Amsterdam has long wanted to keep ‘nuisance’ tourists away. First, it banned new hotels and now, it plans to ban cruises

Amsterdam is fed up with its tourist deluge.

The Dutch city attracts all types of visitors—whether they’re coming to party or visit tulip fields— but in recent years has become a victim of overtourism and has tried to cap its number of tourists.

Last year’s “Stay Away” campaign was part of its efforts to discourage travelers from tainting Amsterdam with their “nuisance,” as Deputy Mayor Sofyan Mbarki put it. 

Now Amsterdam is planning to crack down on cruise ships too.

The Dutch capital city plans to limit cruise ships in its harbor to just 100 in 2026, down from 190 currently, before banning them outright by 2035, Amsterdam’s council announced last week. It added that it was part of a raft of measures to put a lid on tourism and “to counteract nuisance.”  

“Sea cruises are polluting and cause crowds and emissions in the city,” the council said in its release. “We want Amsterdam to be clean, liveable and sustainable.”

Amsterdam’s City Council didn’t immediately return Fortune’s request for comment.

Tourists visiting the city take boat trips on the canals in Amsterdam
Tourists visiting the city take boat trips on the canals in Amsterdam.

Ozgen Besli—Anadolu/Getty Images

Cracking down on overtourism

The move to ban inbound cruises has been in the works for a while. Amsterdam wanted to redirect cruise liners to terminals outside the main city area as they brought tourists who crowded the streets. In 2022, the city’s mayor blamed cruise tourists for swarming the city but doing little for it. 

The record-high tourist numbers, up from 12.6 million in 2019 to 15.1 million in 2023, have spurred the crackdown. This spike in visitors has overwhelmed the city’s infrastructure, such as its public transport networks and quaint streets.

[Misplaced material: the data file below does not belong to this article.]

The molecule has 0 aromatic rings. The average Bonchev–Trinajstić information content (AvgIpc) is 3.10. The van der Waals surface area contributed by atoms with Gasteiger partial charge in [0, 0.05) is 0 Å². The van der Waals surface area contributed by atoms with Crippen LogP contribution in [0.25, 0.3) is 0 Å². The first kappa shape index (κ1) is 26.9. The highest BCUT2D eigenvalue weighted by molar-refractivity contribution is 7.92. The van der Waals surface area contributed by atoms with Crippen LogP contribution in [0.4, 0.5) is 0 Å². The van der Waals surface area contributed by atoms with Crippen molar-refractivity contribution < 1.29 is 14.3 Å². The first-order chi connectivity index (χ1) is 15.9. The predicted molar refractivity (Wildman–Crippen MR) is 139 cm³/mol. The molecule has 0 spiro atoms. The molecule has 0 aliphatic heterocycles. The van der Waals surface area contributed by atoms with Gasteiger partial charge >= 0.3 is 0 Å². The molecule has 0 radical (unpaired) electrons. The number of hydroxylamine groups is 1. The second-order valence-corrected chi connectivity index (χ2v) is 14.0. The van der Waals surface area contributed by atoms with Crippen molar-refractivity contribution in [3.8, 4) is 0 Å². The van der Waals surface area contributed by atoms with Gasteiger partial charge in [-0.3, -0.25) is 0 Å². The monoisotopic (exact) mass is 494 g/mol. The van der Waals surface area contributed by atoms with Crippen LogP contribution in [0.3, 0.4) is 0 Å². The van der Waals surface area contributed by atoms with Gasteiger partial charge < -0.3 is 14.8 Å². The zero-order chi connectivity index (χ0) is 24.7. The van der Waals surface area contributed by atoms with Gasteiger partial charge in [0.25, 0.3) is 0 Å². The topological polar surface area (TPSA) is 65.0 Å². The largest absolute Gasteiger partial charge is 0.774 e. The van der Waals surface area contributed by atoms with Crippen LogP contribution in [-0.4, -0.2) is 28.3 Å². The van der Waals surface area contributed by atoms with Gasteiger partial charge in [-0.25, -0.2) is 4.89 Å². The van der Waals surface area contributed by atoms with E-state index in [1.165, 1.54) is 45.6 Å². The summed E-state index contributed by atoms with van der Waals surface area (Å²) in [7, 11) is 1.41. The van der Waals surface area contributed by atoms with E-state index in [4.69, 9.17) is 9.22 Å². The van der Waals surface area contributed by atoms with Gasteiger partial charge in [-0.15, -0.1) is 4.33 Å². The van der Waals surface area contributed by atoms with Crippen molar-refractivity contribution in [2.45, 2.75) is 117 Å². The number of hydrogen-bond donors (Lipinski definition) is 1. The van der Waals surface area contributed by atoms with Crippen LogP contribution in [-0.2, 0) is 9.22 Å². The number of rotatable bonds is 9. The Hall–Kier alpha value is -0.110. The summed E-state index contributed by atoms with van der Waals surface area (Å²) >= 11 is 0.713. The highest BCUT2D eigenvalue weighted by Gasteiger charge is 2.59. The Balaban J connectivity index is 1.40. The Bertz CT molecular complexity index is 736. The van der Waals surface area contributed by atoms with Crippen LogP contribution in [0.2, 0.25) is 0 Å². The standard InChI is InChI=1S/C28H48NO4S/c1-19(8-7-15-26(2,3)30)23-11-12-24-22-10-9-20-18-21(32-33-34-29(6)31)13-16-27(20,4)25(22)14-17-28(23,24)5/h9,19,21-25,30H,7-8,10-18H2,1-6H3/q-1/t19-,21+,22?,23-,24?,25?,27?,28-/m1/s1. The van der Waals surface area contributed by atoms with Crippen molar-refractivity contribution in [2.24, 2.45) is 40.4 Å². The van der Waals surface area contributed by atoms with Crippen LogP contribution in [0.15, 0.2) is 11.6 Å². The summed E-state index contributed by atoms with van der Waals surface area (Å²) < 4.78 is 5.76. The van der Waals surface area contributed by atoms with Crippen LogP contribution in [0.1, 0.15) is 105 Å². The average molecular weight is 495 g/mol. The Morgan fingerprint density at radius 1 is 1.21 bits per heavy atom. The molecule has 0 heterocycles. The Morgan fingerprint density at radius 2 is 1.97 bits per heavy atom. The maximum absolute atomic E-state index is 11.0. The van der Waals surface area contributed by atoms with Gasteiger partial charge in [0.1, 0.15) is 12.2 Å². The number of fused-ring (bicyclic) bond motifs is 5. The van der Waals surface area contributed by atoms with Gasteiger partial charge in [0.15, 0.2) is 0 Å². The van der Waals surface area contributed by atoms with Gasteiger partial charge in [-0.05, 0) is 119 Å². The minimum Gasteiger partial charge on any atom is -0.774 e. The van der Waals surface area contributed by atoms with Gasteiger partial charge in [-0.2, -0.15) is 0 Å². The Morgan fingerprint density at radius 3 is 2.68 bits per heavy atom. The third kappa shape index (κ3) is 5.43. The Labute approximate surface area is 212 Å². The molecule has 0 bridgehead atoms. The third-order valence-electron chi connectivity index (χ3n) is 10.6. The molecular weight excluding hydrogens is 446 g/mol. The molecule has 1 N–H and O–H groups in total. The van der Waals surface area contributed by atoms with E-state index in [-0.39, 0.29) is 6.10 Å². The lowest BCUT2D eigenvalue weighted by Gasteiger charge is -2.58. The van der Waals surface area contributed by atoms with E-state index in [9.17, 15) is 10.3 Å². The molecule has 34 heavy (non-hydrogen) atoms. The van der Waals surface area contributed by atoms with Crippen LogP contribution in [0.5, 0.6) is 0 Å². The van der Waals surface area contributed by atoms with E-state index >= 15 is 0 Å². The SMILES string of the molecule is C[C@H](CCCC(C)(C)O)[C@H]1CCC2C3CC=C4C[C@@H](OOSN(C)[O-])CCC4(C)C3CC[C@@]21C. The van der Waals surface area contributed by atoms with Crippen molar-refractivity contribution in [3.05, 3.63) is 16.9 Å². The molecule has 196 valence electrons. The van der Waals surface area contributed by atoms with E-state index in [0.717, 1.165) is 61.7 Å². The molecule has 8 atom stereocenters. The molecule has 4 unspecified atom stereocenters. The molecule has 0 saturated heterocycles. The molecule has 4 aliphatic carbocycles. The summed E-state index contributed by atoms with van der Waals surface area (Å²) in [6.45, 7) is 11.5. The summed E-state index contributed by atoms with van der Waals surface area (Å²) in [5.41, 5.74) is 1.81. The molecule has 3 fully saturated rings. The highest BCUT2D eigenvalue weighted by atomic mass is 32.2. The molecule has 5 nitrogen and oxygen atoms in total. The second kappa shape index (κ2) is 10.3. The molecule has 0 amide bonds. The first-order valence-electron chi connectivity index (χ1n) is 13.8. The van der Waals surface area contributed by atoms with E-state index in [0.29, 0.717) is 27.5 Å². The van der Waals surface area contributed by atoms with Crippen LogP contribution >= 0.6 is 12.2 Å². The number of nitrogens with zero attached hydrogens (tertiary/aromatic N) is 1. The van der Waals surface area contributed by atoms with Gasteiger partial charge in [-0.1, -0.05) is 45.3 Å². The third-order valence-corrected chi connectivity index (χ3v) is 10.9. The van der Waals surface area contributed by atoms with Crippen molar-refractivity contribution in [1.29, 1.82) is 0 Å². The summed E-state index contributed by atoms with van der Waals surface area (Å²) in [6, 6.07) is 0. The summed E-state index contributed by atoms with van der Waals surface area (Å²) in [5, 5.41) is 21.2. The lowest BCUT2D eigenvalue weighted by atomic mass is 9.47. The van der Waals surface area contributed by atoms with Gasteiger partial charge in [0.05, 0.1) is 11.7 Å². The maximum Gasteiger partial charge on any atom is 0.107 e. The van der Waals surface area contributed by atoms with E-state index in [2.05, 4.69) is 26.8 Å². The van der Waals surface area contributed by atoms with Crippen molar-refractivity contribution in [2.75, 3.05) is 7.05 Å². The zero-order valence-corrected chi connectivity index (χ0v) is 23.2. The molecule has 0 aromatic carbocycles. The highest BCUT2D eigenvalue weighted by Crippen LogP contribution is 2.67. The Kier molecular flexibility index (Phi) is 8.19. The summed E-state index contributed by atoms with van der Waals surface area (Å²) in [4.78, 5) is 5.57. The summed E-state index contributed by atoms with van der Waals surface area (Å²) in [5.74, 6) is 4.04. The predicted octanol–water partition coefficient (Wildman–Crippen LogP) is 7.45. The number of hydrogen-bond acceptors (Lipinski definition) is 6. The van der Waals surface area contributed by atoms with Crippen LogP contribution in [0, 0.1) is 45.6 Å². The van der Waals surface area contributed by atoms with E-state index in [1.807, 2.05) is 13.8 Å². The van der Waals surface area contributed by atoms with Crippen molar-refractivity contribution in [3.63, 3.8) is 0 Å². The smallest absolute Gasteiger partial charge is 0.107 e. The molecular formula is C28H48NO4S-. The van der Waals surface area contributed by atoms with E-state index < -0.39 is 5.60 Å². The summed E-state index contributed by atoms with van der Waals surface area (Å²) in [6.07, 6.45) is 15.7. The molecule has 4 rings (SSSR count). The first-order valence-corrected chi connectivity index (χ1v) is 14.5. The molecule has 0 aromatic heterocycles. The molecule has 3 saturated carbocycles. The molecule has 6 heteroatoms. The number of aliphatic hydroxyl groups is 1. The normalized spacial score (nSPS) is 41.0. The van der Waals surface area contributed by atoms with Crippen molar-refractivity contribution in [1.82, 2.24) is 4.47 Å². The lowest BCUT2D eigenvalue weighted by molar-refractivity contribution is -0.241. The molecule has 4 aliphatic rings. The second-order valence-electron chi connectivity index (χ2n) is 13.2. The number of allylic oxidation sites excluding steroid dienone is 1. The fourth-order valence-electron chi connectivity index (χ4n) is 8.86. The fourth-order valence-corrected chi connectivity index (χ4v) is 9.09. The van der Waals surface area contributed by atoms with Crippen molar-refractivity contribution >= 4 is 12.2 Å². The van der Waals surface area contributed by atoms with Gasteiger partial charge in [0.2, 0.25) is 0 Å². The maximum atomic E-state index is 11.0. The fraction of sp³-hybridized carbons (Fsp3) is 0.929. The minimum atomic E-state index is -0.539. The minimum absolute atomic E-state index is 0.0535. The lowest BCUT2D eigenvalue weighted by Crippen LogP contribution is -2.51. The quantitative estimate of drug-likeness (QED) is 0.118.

Amsterdam is home to some of the most picturesque water canals and museums. But over the years, it’s gained the reputation of a party city—one it’s trying to distance itself from. The Dutch capital has tightened rules on smoking weed, especially in its red-light district, and banned new hotels from being built earlier this year. 

Cruises aren’t the main avenue to enter Amsterdam, but they’re certainly among the most polluting forms of it. One cruise, carrying thousands of passengers at once, can result in the same levels of emissions per day as 30,000 trucks, a 2021 study found. 

For similar reasons, European cities such as Dubrovnik and Santorini have also capped cruise ship numbers. Venice has enacted a “tourist tax” of €5 ($5.4) to help fight overtourism.

In addition to cutting cruise emissions, Amsterdam will require boats to only shore power, an alternative to the existing diesel fuel that reduces pollution, by 2027. It’s also looking to cut the number of river cruises in its waters.

All the efforts to restrict tourism could prove counterproductive for Amsterdam as it stands to lose between €46 million ($50 million) and €103 million ($111 million) in revenue, Bloomberg reported. The City Council recognizes this but thinks it “cannot afford to sit back and wait for things to get worse.”

“If we don’t do this now, we will become less attractive as a city for people and companies. And that will cost more money in the long run,” a council spokesperson told the outlet.  

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